Hearts: The stats which back up fans frustration and why Celtic defeat has to be a key learning point
From the moment the Hearts line-up was announced for the Premier Sports Cup clash with Celtic, it was clear what the Parkhead game plan was going to be.
Keep it tight, keep it organised, make it difficult for Celtic to play through the lines and hit on the counter-attack.
It isn’t a new strategy. It is one which is popular with visiting teams to Parkhead. One which has worked for teams before.
Although, not for Hearts in a very long time.
The Capital club’s record at Celtic Park now stands at 19 losses and a draw since the club last won courtesy of a Michael Stewart penalty in a League Cup tie in 2009. In the past 20 matches, Hearts have scored just eight times, conceding 59. One positive is that Sunday was the first time they have scored two since 2007.
The reaction which followed the match was a mixture of frustration, anger and, perhaps most worryingly, resignation. That this is the norm when the team travels along the M8.
Don’t, however, confuse resignation for acceptance. Much of the anger surrounded a perceived lack of ambition, especially in the first half, and the fact that the team didn't make it difficult for Celtic.
The stats don’t make good reading in those first 45 minutes. For the squeamish amongst the Hearts support, don’t continue any further.
Operation and patient
Celtic’s xG (the number of goals the team is expected to score from the chances created) was 3.38 from the first half alone, according to Wyscout. Hearts? Nothing, nada, zilch.
Possession share was 81 per cent to Celtic and just 19 per cent to the visitors. That reflected in the attacks per minute. The home side were at a relentless 0.96 attacks per minute. Hearts were down at 0.09.
In terms of possessions which reached the opposition box, Hearts had four in the entire game, to Celtic's 43. Those four worked out at just four per cent of possessions getting to the opponent’s box.
Manager Robbie Neilson’s assessment was that the pressing had failed and the side were “too passive”. Celtic were allowed 43 passes per defensive action (PPDA) in the first 45 minutes. A higher figure means a lack of pressing intensity. For context, the PPDA league average in the cinch Premiership is 10.28.
What sums up Hearts’ inaction and inability to get close to Celtic more than anything is that the home side committed more fouls.
Former Aberdeen manager Ebbe Skovdahl once said that “the operation was a success, but the patient died” after a defeat at Parkhead.
For Hearts, the operation was a disaster, yet the patient remarkably clung on to the very end.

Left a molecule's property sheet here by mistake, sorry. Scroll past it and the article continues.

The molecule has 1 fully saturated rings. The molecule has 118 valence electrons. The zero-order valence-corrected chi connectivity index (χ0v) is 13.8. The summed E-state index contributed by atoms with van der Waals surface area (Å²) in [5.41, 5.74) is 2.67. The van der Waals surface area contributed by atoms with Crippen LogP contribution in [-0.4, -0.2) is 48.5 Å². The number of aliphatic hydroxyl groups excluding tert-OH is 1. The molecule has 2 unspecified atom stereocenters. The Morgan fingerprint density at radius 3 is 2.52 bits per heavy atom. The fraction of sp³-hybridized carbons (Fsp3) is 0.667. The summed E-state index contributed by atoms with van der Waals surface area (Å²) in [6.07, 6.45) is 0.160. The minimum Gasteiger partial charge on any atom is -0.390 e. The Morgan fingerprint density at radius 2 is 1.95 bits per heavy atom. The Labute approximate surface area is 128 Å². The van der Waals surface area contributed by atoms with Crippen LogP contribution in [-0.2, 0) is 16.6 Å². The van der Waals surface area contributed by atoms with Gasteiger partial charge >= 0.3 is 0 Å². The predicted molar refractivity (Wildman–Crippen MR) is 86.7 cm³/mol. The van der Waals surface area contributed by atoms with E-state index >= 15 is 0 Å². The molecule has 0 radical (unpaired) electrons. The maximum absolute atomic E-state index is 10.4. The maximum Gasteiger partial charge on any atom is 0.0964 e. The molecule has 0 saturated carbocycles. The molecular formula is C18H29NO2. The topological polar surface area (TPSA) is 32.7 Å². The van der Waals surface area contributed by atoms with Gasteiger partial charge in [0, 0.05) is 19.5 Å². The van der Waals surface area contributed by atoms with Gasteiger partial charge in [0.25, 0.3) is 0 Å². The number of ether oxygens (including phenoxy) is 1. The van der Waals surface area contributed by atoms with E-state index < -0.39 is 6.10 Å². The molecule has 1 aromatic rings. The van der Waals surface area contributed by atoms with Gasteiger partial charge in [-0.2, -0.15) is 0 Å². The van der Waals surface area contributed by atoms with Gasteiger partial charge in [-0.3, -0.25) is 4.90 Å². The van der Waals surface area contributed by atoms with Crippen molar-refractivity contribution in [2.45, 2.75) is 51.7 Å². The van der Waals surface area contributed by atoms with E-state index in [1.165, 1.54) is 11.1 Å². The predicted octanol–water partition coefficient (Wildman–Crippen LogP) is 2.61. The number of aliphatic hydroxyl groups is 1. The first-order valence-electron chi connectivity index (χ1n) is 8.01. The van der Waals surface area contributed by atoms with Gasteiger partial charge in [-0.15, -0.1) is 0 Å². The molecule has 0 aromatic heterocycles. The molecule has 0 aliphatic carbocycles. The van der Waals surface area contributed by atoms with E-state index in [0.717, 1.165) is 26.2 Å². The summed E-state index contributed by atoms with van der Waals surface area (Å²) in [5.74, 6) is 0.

Neilson admitted he didn't have any regrets with the set-up, referencing the Scottish Cup final back in December when Hearts took Celtic to penalties. Although there were similarities, in the Hampden Park encounter, the Tynecastle side also didn't show much of an attacking element until after half-time.
The second half on Sunday showed that for all of Celtic's attacking quality – which there is plenty – there are vulnerabilities at the back, especially new boy Carl Starfelt.
When Hearts, with the introduction of Josh Ginnelly, started to provide greater support to Liam Boyce and turn the Swedish international it troubled and unnerved the hosts. Both the winger and Jamie Walker recorded the two highest average positions of the players used by Neilson.
Hearts were undone by not having the Englishman for the full 90 minutes, preferring to use him off the bench, and Armand Gnanduillet who could have proved useful at holding the ball up, imposing himself on Starfelt and relieving the defence of wave after wave of attacks.
The first half also showed the team need more from midfield. The three midfielders who started – Andy Halliday, Peter Haring and Beni Baningime – are combative, hard-working and adept at winning the ball back before shuffling it towards more attacking players.
There was a lack of an individual who would put his foot on the ball and try to wrestle control back from Celtic or drive forward to break the lines and open Celtic up. The hope is Cameron Devlin brings that to the team.
Yet, the biggest issue for fans will come back to the set-up as a whole when facing Celtic at Parkhead.
The Old Firm conundrum
Neilson didn’t put a team on the park to meekly exit the cup. Watching him on the sidelines, you could visibly see his frustration at how deep the team sat and how easily they gave up possession when they eventually caught a whiff of the ball. He tired to tweak the system seconds before the opening goal.
That will, however, mean little to his detractors, who viewed the first-half as a form of surrender, handing the initiative to a Celtic team who are a find attacking outfit.
On the other hand, It would be naive to suggest Hearts go at the Parkhead side with an uber-attacking line-up.
It is one of the more difficult conundrums for managers to solve when going to one of the Old Firm and it requires plenty of balance.
In hindsight, Haring, Halliday and Baningime are overkill in the centre of the pitch especially. Aaron McEneff and Walker could have provided a much better option at driving Hearts forward in transition and linking with the front two.
Sunday’s loss extends Hearts’ League Cup agony, and needs to be a key learning point for Neilson and the team, who have started the season well, when it comes to matches in Glasgow against Celtic and Rangers.
Supporters will forgive defeat but not in a manner where the team are mere bystanders.
The next time Hearts are in Glasgow is at Ibrox in October. Fans will be keen to see a team who make it difficult for Rangers out of possession and a team who show much more ambition in possession. A repeat of Celtic will be hard to swallow.